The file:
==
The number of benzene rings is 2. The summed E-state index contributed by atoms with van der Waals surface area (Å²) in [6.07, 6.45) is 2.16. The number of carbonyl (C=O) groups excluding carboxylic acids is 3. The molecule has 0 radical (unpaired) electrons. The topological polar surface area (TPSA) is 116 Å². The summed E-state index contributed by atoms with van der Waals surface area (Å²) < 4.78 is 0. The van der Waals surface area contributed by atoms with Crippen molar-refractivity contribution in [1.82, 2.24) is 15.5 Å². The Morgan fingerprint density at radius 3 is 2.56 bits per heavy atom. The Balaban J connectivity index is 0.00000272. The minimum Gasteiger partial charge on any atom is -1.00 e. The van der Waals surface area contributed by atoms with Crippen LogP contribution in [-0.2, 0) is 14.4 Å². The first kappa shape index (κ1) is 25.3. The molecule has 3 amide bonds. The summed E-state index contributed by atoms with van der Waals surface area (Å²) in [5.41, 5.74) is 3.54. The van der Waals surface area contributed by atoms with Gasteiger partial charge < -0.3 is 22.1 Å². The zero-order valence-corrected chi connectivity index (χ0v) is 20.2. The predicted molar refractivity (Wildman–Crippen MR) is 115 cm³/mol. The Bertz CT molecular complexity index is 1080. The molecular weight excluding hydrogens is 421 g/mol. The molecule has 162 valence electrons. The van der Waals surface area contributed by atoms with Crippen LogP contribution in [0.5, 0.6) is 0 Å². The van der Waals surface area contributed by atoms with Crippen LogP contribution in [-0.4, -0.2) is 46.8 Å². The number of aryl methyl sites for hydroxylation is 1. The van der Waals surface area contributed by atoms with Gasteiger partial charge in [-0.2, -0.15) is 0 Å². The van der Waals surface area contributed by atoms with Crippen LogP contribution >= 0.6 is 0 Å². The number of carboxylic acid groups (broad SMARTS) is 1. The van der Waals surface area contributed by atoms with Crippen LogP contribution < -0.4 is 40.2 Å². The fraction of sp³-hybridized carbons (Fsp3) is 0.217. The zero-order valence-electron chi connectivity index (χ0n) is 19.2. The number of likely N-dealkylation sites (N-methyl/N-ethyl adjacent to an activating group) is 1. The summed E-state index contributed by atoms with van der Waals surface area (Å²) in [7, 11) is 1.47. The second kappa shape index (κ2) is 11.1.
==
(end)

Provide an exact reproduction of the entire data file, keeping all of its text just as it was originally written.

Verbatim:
The number of benzene rings is 2. The summed E-state index contributed by atoms with van der Waals surface area (Å²) in [6.07, 6.45) is 2.16. The number of carbonyl (C=O) groups excluding carboxylic acids is 3. The molecule has 0 radical (unpaired) electrons. The topological polar surface area (TPSA) is 116 Å². The summed E-state index contributed by atoms with van der Waals surface area (Å²) < 4.78 is 0. The van der Waals surface area contributed by atoms with Crippen molar-refractivity contribution in [1.82, 2.24) is 15.5 Å². The Morgan fingerprint density at radius 3 is 2.56 bits per heavy atom. The Balaban J connectivity index is 0.00000272. The minimum Gasteiger partial charge on any atom is -1.00 e. The van der Waals surface area contributed by atoms with Crippen LogP contribution in [-0.2, 0) is 14.4 Å². The first kappa shape index (κ1) is 25.3. The molecule has 3 amide bonds. The summed E-state index contributed by atoms with van der Waals surface area (Å²) in [5.41, 5.74) is 3.54. The van der Waals surface area contributed by atoms with Gasteiger partial charge < -0.3 is 22.1 Å². The zero-order valence-corrected chi connectivity index (χ0v) is 20.2. The predicted molar refractivity (Wildman–Crippen MR) is 115 cm³/mol. The Bertz CT molecular complexity index is 1080. The molecular weight excluding hydrogens is 421 g/mol. The molecule has 162 valence electrons. The van der Waals surface area contributed by atoms with Crippen LogP contribution in [0.5, 0.6) is 0 Å². The van der Waals surface area contributed by atoms with Crippen LogP contribution in [-0.4, -0.2) is 46.8 Å². The number of aryl methyl sites for hydroxylation is 1. The van der Waals surface area contributed by atoms with Gasteiger partial charge in [-0.2, -0.15) is 0 Å². The van der Waals surface area contributed by atoms with Crippen LogP contribution >= 0.6 is 0 Å². The number of carboxylic acid groups (broad SMARTS) is 1. The van der Waals surface area contributed by atoms with Crippen LogP contribution < -0.4 is 40.2 Å². The fraction of sp³-hybridized carbons (Fsp3) is 0.217. The zero-order valence-electron chi connectivity index (χ0n) is 19.2. The number of likely N-dealkylation sites (N-methyl/N-ethyl adjacent to an activating group) is 1. The summed E-state index contributed by atoms with van der Waals surface area (Å²) in [7, 11) is 1.47. The second kappa shape index (κ2) is 11.1.